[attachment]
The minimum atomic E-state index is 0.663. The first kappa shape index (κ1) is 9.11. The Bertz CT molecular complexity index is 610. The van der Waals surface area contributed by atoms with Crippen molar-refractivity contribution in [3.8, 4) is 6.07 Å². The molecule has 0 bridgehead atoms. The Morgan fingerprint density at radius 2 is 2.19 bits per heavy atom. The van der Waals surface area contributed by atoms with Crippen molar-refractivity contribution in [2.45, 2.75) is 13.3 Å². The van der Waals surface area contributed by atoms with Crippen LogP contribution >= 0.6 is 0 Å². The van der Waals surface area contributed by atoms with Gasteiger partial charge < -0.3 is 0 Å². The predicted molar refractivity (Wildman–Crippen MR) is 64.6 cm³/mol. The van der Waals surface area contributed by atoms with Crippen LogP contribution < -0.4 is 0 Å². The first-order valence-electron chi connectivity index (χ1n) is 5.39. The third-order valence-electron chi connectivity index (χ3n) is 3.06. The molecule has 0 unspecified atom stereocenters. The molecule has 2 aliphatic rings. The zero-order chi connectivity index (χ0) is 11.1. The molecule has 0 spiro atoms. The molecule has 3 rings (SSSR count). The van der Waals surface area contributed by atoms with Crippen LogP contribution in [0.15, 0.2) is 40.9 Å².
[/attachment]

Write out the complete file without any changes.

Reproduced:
The minimum atomic E-state index is 0.663. The first kappa shape index (κ1) is 9.11. The Bertz CT molecular complexity index is 610. The van der Waals surface area contributed by atoms with Crippen molar-refractivity contribution in [3.8, 4) is 6.07 Å². The molecule has 0 bridgehead atoms. The Morgan fingerprint density at radius 2 is 2.19 bits per heavy atom. The van der Waals surface area contributed by atoms with Crippen molar-refractivity contribution in [2.45, 2.75) is 13.3 Å². The van der Waals surface area contributed by atoms with Crippen LogP contribution >= 0.6 is 0 Å². The van der Waals surface area contributed by atoms with Gasteiger partial charge < -0.3 is 0 Å². The predicted molar refractivity (Wildman–Crippen MR) is 64.6 cm³/mol. The van der Waals surface area contributed by atoms with Crippen LogP contribution < -0.4 is 0 Å². The first-order valence-electron chi connectivity index (χ1n) is 5.39. The third-order valence-electron chi connectivity index (χ3n) is 3.06. The molecule has 0 unspecified atom stereocenters. The molecule has 2 aliphatic rings. The zero-order chi connectivity index (χ0) is 11.1. The molecule has 0 spiro atoms. The molecule has 3 rings (SSSR count). The van der Waals surface area contributed by atoms with Crippen LogP contribution in [0.15, 0.2) is 40.9 Å².